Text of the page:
Chromosomal Structure

In the last section, we explored the “microanatomy” of DNA. Now let’s turn towards the bigger picture and explore more of the “macroanatomy”. To do this we will focus on eukaryotes since prokaryotic DNA lacks larger structural elements and instead exists in an uncondensed and uncontained form.


Eukaryotic DNA is magnitudes larger than prokaryotic DNA. If we left eukaryotic DNA to noodle about in its uncondensed helical form it would take up tons of space in the nucleus. Instead, the DNA is wrapped around proteins called histones and further condensed into nucleosomes.

Histones are able to bind to DNA due to containing lysine residues whose positive charges attract and bind to the negatively charged phosphates in the backbone of a DNA molecule. While this condenses eukaryotic DNA it also covers up the DNAs grooves preventing it from undergoing replication or transcription.

Heterochromatin and Euchromatin

When DNA is condensed it is called heterochromatin and since it is inaccessible it can’t be transcribed. This gives cells a convenient way of controlling which portions of DNA are expressed and which aren’t. As a result, different cells can carry out different functions depending on what parts of their DNA are being expressed.

In contrast, when DNA is uncondensed it is called euchromatin and is no longer tightly bound to a histone. Under these circumstances DNA’s grooves are accessible and the various enzymes of replication and transcription are able to actively replicate and express that DNA.

The transition between euchromatin and heterochromatin is controlled by altering the lysine (K) residues on histones. Most commonly the lysine residues on histones are acetylated or deacetylated. When lysine (K) is acetylated its positive charge is eliminated and the DNA backbone is no longer attracted to the histone causing it to fall off. At this point, DNA is converted from heterochromatin to euchromatin and can be actively replicated and transcribed.

To reverse this process and convert the DNA back into heterochromatin lysines are deacetylated resulting in the restoration of their positive charge. At this point, the DNA backbone becomes attracted to the histone and recondenses rendering it transcriptionally silent.


Nucleosomes can further condense into structures called chromosomes which contain most of the DNA in a cell. Chromosome structure can be a bit confusing because the same term is used for two similar but distinct entities. To keep the different entities straight we will distinguish between replicated chromosomes and unreplicated chromosomes.


Before jumping straight into the two different types I want to discuss two features common to both. The first feature is the telomere or repetitive sequences at the very end of the DNA strands. These repeated sequences are almost always in their heterochromatin form and act like little knots preventing the rest of the DNA from unraveling.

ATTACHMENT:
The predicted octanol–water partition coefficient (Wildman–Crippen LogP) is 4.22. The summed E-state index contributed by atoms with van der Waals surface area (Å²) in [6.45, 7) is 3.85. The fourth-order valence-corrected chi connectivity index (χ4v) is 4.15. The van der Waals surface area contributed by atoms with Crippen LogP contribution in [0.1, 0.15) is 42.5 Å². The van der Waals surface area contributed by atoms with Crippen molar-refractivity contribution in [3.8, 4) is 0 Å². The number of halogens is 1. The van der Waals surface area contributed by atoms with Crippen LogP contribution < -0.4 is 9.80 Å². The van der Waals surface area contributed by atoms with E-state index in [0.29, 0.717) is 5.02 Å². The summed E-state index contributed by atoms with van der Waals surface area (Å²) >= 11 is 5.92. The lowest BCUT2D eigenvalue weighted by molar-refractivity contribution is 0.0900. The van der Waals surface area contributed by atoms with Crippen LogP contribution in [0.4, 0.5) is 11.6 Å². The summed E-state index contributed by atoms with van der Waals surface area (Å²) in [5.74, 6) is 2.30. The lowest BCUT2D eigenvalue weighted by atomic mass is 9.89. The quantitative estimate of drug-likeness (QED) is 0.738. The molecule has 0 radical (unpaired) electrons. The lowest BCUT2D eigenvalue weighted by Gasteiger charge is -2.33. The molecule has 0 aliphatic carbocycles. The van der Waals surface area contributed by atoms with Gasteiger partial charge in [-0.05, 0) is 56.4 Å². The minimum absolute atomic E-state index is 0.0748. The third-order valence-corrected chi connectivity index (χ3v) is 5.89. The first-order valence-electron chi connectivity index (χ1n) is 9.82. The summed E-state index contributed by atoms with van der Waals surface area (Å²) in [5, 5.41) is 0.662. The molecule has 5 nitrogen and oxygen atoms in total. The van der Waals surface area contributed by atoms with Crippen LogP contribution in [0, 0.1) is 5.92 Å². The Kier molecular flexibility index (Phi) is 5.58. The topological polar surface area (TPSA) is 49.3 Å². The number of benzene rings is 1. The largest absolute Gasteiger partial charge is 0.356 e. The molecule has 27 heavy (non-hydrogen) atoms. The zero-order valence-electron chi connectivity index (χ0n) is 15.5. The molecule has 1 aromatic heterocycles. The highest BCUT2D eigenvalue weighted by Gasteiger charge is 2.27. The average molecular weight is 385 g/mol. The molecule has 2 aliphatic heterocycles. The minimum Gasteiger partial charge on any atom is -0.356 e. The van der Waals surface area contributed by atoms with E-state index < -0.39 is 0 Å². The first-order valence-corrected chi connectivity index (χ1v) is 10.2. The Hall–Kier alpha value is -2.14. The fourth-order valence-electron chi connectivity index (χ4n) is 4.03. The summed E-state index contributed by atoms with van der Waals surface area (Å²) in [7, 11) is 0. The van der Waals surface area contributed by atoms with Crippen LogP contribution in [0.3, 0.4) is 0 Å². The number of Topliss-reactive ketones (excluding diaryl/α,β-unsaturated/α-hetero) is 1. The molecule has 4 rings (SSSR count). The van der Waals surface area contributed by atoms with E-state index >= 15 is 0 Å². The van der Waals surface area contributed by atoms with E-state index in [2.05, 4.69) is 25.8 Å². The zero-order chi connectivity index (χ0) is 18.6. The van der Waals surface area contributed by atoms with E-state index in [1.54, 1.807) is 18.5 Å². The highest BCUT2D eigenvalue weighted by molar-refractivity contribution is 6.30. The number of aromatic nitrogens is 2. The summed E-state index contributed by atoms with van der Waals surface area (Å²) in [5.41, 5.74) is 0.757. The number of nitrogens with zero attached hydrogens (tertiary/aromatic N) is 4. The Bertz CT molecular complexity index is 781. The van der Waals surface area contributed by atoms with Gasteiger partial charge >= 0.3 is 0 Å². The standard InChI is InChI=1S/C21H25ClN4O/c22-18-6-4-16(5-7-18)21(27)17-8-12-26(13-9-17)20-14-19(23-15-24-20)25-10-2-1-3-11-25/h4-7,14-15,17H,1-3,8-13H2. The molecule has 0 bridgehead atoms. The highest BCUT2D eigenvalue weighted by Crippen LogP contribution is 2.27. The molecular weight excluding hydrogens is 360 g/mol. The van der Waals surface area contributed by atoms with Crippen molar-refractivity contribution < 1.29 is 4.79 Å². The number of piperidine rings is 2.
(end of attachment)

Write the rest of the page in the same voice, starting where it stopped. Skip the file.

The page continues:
At the center of a chromosome is the centromere. The centromere helps hold the arms of a chromosome together and prevent it from unfolding into a less compact linear form. Again this region is comprised of heterochromatin and is transcriptionally silent.

Unreplicated Chromosomes

Unreplicated chromosomes consist of a single strand of dsDNA condensed into a stick-like shape. At the center of the stick there is the centromere and each branch off of that central point is called an arm. Capping each arm off is a telomere that prevents the strands from unraveling. This type of chromosome is present when a cell is quiescent (a fancy way of saying not replicating).

Replicated Chromosomes

Replicated chromosomes on the other hand have an X-like shape with a central centromere. The centromere holds two identical strands of dsDNA together giving this chromosome its characteristic shape. Again telomeres cap off the ends of the chromosome and prevent the strands from unraveling.

Why are there two identical copies of the same DNA though? When a cell plans to replicate it synthesizes a second copy of itself and tacks the two copies called chromatids together. Later down the line in either mitosis or meiosis, the two chromatids will be ripped apart and shared between two cells. This generates a new cell with exact same DNA as the previous one in order to keep everything organized the cell simply kept the identical strands of DNA together.

The Human Genome

Now that we’ve looked at the organization of eukaryotic DNA and chromosomes let’s explore a couple of important details about our own DNA. Human cells contain 2 pairs of 23 unique chromosomes for a total of 46 chromosomes within the nucleus of their cells.

Since we have two copies of each unique chromosome our cells are diploid (2n). Whereas many plant cells have four copies of each chromosome and are labeled tetraploid (4n). Of the two copies one came from our mother and the other came from our father. Therefore each parent contributed half of our total DNA.

Extranuclear DNA

In addition to nuclear DNA our cells also contain mitochondrial DNA (mDNA). Here the DNA exists in a large loop like it does in prokaryotes and is replicated independently. Collectively all of our DNA both in and out of the nucleus is referred to as the genome.